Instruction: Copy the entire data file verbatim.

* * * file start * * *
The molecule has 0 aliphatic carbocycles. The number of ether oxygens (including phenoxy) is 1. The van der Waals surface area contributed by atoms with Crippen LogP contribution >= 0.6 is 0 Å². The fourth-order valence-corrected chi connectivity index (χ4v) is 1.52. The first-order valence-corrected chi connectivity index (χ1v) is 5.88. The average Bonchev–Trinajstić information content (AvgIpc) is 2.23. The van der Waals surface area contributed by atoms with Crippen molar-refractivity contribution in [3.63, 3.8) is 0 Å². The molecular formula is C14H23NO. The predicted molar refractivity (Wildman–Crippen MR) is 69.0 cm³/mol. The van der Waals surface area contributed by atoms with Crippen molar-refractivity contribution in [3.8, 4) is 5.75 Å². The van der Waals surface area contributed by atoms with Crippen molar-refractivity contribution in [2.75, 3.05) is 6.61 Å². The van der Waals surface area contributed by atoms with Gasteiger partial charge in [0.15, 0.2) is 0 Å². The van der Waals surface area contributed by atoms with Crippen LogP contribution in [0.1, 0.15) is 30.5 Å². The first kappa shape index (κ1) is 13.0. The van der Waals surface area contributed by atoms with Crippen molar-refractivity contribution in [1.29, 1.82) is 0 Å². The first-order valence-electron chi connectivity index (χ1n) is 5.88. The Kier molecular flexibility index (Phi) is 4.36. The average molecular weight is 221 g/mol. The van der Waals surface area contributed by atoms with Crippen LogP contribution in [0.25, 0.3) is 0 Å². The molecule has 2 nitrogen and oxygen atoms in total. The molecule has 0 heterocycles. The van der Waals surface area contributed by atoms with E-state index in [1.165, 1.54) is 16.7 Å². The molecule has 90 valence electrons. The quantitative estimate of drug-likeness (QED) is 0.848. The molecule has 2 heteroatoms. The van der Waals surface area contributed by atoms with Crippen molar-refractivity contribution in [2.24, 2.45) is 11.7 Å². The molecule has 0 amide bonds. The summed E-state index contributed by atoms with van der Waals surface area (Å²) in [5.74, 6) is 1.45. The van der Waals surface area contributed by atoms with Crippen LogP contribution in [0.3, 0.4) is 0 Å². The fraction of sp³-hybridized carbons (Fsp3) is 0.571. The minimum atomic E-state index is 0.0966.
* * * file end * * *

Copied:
The molecule has 0 aliphatic carbocycles. The number of ether oxygens (including phenoxy) is 1. The van der Waals surface area contributed by atoms with Crippen LogP contribution >= 0.6 is 0 Å². The fourth-order valence-corrected chi connectivity index (χ4v) is 1.52. The first-order valence-corrected chi connectivity index (χ1v) is 5.88. The average Bonchev–Trinajstić information content (AvgIpc) is 2.23. The van der Waals surface area contributed by atoms with Crippen molar-refractivity contribution in [3.63, 3.8) is 0 Å². The molecular formula is C14H23NO. The predicted molar refractivity (Wildman–Crippen MR) is 69.0 cm³/mol. The van der Waals surface area contributed by atoms with Crippen molar-refractivity contribution in [3.8, 4) is 5.75 Å². The van der Waals surface area contributed by atoms with Crippen molar-refractivity contribution in [2.75, 3.05) is 6.61 Å². The van der Waals surface area contributed by atoms with Gasteiger partial charge in [0.15, 0.2) is 0 Å². The van der Waals surface area contributed by atoms with Crippen LogP contribution in [0.1, 0.15) is 30.5 Å². The first kappa shape index (κ1) is 13.0. The van der Waals surface area contributed by atoms with Crippen molar-refractivity contribution in [1.29, 1.82) is 0 Å². The first-order valence-electron chi connectivity index (χ1n) is 5.88. The Kier molecular flexibility index (Phi) is 4.36. The average molecular weight is 221 g/mol. The van der Waals surface area contributed by atoms with Crippen LogP contribution in [0.25, 0.3) is 0 Å². The molecule has 2 nitrogen and oxygen atoms in total. The molecule has 0 heterocycles. The van der Waals surface area contributed by atoms with E-state index in [1.165, 1.54) is 16.7 Å². The molecule has 90 valence electrons. The quantitative estimate of drug-likeness (QED) is 0.848. The molecule has 2 heteroatoms. The van der Waals surface area contributed by atoms with Crippen molar-refractivity contribution in [2.24, 2.45) is 11.7 Å². The molecule has 0 amide bonds. The summed E-state index contributed by atoms with van der Waals surface area (Å²) in [5.74, 6) is 1.45. The van der Waals surface area contributed by atoms with Crippen LogP contribution in [0.3, 0.4) is 0 Å². The fraction of sp³-hybridized carbons (Fsp3) is 0.571. The minimum atomic E-state index is 0.0966.